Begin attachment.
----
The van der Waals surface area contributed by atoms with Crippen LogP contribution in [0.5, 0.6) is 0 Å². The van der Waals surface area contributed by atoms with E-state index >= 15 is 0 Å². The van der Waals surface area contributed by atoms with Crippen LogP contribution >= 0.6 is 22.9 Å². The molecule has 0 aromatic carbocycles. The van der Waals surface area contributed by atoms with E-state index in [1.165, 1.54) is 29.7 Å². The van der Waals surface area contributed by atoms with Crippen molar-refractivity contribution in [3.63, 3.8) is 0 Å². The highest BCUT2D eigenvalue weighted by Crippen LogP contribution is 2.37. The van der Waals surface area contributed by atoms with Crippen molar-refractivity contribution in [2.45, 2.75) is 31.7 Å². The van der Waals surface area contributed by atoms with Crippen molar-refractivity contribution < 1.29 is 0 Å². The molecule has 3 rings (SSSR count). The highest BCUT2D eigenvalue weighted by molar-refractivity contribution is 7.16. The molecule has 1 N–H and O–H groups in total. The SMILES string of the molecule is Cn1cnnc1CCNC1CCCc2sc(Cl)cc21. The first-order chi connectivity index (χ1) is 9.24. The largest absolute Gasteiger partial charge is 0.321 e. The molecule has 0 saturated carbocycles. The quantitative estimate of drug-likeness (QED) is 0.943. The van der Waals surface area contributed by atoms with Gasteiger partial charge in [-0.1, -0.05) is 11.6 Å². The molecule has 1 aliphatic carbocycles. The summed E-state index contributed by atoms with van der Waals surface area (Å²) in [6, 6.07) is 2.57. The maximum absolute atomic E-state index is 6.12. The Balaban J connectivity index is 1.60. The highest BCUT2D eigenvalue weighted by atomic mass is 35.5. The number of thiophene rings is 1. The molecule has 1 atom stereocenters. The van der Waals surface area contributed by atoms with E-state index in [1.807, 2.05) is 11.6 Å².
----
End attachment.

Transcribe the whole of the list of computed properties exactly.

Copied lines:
The van der Waals surface area contributed by atoms with Crippen LogP contribution in [0.5, 0.6) is 0 Å². The van der Waals surface area contributed by atoms with E-state index >= 15 is 0 Å². The van der Waals surface area contributed by atoms with Crippen LogP contribution >= 0.6 is 22.9 Å². The molecule has 0 aromatic carbocycles. The van der Waals surface area contributed by atoms with E-state index in [1.165, 1.54) is 29.7 Å². The van der Waals surface area contributed by atoms with Crippen molar-refractivity contribution in [3.63, 3.8) is 0 Å². The highest BCUT2D eigenvalue weighted by Crippen LogP contribution is 2.37. The van der Waals surface area contributed by atoms with Crippen molar-refractivity contribution in [2.45, 2.75) is 31.7 Å². The van der Waals surface area contributed by atoms with Crippen molar-refractivity contribution < 1.29 is 0 Å². The molecule has 3 rings (SSSR count). The highest BCUT2D eigenvalue weighted by molar-refractivity contribution is 7.16. The molecule has 1 N–H and O–H groups in total. The SMILES string of the molecule is Cn1cnnc1CCNC1CCCc2sc(Cl)cc21. The first-order chi connectivity index (χ1) is 9.24. The largest absolute Gasteiger partial charge is 0.321 e. The molecule has 0 saturated carbocycles. The quantitative estimate of drug-likeness (QED) is 0.943. The van der Waals surface area contributed by atoms with Gasteiger partial charge in [-0.1, -0.05) is 11.6 Å². The molecule has 1 aliphatic carbocycles. The summed E-state index contributed by atoms with van der Waals surface area (Å²) in [6, 6.07) is 2.57. The maximum absolute atomic E-state index is 6.12. The Balaban J connectivity index is 1.60. The highest BCUT2D eigenvalue weighted by atomic mass is 35.5. The number of thiophene rings is 1. The molecule has 1 atom stereocenters. The van der Waals surface area contributed by atoms with E-state index in [1.807, 2.05) is 11.6 Å².